As a baseline, we’ll start with a top-down view of a normal distribution. The typical view is a side view. In the top-down view, the normal is the center of some concentric circles. In our graph, the concentric circles will have radiuses defined in terms of the statistical unit of measure, standard deviations. I’ve shown circles at 0,1,2, 3, and 5 standard distributions. The mean is shown at 0 standard distributions.

The core of the distribution is shown in orange. The horizontal view of the distribution defines the core as being between the inflection points (IP) of the normal curve. The core in a normal is the cylinder from the plane of the inflection points to the base of the distribution. The horizontal view can be rotated to align with the plane cutting the distribution for a particular dimension shown here as D1, D2, and D3. We only have three dimensions in this normal. With n dimensions, there would be n slices. With the normal, as long as the distribution is sliced through the mean, all the 2D projections would look the same. The normal is a symmetric distribution.

With a normal distribution, the mean, median, and mode have the same value. This and being symmetric is a property of the normal. More specifically, a non-skewed normal. A standard normal is not skewed.

The normal can be estimated with a Poisson distribution of at least twenty data points. The Poisson distribution will tend to the normal between twenty and thirty-six data points.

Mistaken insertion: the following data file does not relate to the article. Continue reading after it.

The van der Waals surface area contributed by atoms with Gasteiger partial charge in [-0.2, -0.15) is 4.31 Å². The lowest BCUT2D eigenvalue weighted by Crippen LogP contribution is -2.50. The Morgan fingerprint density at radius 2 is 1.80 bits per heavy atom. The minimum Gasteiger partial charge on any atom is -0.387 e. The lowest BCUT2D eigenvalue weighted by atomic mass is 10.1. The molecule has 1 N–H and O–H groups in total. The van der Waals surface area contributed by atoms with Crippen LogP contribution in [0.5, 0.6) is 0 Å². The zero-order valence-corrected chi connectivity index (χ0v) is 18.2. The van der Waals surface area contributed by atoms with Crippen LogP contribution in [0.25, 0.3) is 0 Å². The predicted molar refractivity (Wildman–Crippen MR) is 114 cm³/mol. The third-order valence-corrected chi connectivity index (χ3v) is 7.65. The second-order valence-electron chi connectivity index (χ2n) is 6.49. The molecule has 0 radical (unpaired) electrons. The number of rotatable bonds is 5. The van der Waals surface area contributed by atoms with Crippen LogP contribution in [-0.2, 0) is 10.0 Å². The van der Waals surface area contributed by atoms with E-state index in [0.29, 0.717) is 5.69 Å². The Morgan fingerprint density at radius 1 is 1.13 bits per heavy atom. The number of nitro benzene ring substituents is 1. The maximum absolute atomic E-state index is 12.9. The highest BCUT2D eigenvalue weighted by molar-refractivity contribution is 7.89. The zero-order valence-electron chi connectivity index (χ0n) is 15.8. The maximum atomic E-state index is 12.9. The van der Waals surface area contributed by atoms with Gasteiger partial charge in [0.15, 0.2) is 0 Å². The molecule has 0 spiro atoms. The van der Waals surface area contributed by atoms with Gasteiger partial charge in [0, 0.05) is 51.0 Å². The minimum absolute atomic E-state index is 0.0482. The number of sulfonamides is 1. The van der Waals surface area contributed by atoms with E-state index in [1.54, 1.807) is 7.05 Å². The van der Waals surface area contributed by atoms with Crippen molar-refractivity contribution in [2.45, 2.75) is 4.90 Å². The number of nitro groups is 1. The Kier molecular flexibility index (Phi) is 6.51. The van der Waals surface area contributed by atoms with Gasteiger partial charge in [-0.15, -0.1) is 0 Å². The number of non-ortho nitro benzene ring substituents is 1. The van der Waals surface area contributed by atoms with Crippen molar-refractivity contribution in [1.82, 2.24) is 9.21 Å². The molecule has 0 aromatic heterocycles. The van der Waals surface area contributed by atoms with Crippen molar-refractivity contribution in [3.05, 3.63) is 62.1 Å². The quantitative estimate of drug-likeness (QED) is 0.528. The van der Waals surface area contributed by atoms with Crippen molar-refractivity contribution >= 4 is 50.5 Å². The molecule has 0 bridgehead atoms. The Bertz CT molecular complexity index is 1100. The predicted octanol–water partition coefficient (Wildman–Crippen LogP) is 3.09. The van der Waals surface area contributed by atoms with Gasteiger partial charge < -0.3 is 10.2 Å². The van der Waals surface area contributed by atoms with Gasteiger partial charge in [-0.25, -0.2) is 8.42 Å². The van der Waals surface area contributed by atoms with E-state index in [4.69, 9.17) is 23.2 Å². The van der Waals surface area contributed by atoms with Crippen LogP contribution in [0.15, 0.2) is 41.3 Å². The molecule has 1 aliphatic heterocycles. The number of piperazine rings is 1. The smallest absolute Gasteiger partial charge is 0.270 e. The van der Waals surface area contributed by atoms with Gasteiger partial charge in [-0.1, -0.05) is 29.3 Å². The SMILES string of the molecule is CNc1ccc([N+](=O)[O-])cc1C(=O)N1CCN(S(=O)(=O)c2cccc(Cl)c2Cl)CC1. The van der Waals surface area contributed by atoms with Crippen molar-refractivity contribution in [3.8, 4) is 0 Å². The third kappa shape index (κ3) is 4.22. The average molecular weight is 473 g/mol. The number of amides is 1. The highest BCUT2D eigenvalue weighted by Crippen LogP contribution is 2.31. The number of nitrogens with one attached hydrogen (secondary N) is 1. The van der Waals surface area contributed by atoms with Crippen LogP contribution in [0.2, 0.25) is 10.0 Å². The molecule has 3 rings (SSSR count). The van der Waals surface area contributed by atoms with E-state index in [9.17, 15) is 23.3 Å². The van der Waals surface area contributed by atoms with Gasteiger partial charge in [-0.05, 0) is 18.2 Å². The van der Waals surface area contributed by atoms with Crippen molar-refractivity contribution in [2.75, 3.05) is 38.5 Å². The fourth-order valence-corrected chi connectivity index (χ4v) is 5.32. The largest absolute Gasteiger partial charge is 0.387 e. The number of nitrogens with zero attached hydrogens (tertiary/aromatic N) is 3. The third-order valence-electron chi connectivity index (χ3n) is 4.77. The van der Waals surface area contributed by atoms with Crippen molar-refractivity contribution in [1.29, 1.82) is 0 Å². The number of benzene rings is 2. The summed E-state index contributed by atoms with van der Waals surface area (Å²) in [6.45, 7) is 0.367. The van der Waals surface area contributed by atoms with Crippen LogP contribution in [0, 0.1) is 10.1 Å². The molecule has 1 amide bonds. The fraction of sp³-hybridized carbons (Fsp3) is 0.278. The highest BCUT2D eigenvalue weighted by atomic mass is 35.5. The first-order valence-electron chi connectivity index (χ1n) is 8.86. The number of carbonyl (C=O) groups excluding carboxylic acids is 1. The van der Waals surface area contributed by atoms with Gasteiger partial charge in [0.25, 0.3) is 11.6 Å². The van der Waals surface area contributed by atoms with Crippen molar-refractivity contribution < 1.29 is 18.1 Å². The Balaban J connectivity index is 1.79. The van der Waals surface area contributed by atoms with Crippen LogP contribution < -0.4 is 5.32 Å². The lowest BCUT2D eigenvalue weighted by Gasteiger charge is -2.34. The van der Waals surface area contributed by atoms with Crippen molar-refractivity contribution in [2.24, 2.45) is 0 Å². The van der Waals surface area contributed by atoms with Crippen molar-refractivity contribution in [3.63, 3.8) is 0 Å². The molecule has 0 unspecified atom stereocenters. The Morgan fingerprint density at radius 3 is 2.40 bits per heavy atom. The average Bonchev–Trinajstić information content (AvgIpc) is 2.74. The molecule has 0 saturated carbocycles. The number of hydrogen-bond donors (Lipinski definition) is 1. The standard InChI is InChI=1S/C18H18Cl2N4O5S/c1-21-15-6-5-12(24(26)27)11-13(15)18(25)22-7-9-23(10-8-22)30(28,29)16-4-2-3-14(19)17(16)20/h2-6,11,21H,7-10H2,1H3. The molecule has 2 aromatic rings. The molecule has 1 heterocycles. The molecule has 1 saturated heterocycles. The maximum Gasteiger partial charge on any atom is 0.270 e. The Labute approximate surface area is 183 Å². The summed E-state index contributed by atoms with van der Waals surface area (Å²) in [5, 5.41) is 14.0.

The normal is usually used in the snapshot dataset perspective, rather than in a time series sense. But, the time series sense is significant when you wonder if you’ve collected enough data. A dataset should be tested for normality. It is usually assumed. The tests for normality are weak.

Once the data achieve normality, the data tends to stay normal. The core and the outliers won’t move, and the standard deviation will stay the same. Until the data achieve normality, the distribution moves and resizes itself.

In the technology adoption lifecycle, the vertical phase will be the first time the normal is achieved. It will be a normal for the carried content. The horizontal, aka the early mainstreet market, has its own normal. The horizontal’s normal is for carrier components. The late market, likewise, has its own normal. In the late market, the focus is on carrier with the earlier carried discipline representing mass customization opportunities. The laggard and phobic phases are about form factors, carriers. Carried content may change is these phases. Carried content provides an opportunity to extend category life.

Preceding normality, the normal is skewed. In the next figure, I’ve put the skewed normal above the non-skewed normal.